© 2022 CyberNews - Latest tech news,
product reviews, and analyses.

If you purchase via links on our site, we may receive affiliate commissions.

Researchers tie Black Basta ransomware to the FIN7 threat actor


Well-resourced threat actors behind the Black Basta ransomware are linked to the FIN7, a financially motivated group active since 2012, SentinelLabs researchers said.

"Individuals behind Black Basta ransomware develop and maintain their own toolkit and either exclude affiliates or only collaborate with a limited and trusted set of affiliates," researchers said.

Black Basta emerged in April 2022 and has already breached over 90 organizations. The speed and volume of attacks let researchers assume that the threat actors behind the ransomware family are well-organized and well-resourced.

There have been no indications of Black Basta's attempts to recruit affiliates or advertise as a ransomware-as-a-service (RaaS) on the darknet. It has led to speculation about the identity and operation of the ransomware group.

SentinelLabs research assesses that Black Basta has ties with FIN7, also known as Carbanak, active since 2012.

Initially, FIN7 used Point of Sale (PoS) malware for financial fraud before switching to ransomware in 2020. They affiliate with REvil and Conti, and conduct their operations: first as Darkside and later rebranding to BlackMatter.

"It's likely that FIN7 or an affiliate began writing tools from scratch to disassociate their new operations from the old," SentinelLabs said.

For example, it assesses that the threat actor developing the defense impairment tool used by Black Basta is the same actor with access to the packer source code used in FIN7 operations.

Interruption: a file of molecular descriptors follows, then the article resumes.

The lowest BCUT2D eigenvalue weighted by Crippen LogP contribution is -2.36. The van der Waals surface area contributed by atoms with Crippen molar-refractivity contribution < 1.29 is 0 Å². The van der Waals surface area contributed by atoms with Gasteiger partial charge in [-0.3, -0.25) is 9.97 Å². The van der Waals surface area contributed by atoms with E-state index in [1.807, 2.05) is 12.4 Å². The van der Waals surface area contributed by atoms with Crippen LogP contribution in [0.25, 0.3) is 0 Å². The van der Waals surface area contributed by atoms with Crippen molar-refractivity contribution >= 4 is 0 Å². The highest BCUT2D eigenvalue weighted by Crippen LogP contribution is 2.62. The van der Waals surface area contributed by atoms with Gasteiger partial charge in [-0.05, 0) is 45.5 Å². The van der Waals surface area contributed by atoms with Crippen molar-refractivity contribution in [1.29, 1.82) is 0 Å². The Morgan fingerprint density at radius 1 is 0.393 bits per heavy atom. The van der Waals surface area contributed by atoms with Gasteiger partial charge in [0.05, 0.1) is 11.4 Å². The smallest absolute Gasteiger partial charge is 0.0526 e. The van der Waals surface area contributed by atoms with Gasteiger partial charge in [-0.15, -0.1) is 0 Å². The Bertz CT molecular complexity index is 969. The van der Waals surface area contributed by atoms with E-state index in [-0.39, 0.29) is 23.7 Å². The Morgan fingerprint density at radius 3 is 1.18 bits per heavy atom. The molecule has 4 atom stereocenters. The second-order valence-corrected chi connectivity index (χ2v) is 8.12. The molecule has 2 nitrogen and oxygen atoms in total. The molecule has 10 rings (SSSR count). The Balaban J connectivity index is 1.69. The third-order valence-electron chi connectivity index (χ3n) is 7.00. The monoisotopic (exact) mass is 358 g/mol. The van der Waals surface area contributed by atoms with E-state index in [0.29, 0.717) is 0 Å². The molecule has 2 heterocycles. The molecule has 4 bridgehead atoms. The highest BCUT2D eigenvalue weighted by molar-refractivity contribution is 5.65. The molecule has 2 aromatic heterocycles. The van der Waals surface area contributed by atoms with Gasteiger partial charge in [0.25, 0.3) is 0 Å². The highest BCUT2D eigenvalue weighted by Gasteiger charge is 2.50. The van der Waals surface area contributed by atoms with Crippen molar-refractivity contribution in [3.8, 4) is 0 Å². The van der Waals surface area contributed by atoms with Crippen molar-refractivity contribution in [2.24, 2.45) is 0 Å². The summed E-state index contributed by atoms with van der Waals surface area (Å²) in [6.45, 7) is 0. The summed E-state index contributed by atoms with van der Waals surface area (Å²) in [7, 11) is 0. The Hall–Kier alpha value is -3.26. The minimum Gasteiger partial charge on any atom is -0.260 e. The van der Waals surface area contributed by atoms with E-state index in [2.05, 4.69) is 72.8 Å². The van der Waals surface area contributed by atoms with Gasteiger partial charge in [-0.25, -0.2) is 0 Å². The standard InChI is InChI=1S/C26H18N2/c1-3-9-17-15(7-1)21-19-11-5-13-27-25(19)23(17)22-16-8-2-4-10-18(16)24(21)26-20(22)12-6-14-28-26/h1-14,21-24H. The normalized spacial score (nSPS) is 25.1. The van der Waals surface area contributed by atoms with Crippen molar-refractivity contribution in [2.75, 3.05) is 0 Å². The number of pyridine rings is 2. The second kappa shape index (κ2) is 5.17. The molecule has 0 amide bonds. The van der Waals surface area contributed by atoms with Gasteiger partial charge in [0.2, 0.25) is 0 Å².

"We aren't surprised to see a familiar face behind this ambitious closed-door operation. While there are many new faces and diverse threats in the ransomware and double extortion space, we expect to see the existing professional criminal outfits putting their own spin on maximizing illicit profits in new ways," researchers said.

A recent report on ransomware by the cybersecurity company Deep Instinct noted that so-called Conti splinters – Quantum, Black Basta, and BlackByte groups – are among the most prevalent ransomware campaigns in 2022.

All three are former affiliates and share many similarities to the former Conti operation.

"They appeared on the landscape in "guns blazing" fashion, each already responsible for numerous high-profile breaches," Deep Instinct said.


More from Cybernews:

Black Basta: a new ransomware group or a Conti faction?

LockBit ransomware might not last, but its business model will

Russia’s state-owned bank claims to have fought cyberattack involving “at least 104k hackers and 30k devices”

Star Trek-style quantum teleportation: we are getting closer

Twitter’s new verification policy sets off an avalanche of phishing attacks

Subscribe to our newsletter



Leave a Reply

Your email address will not be published. Required fields are marked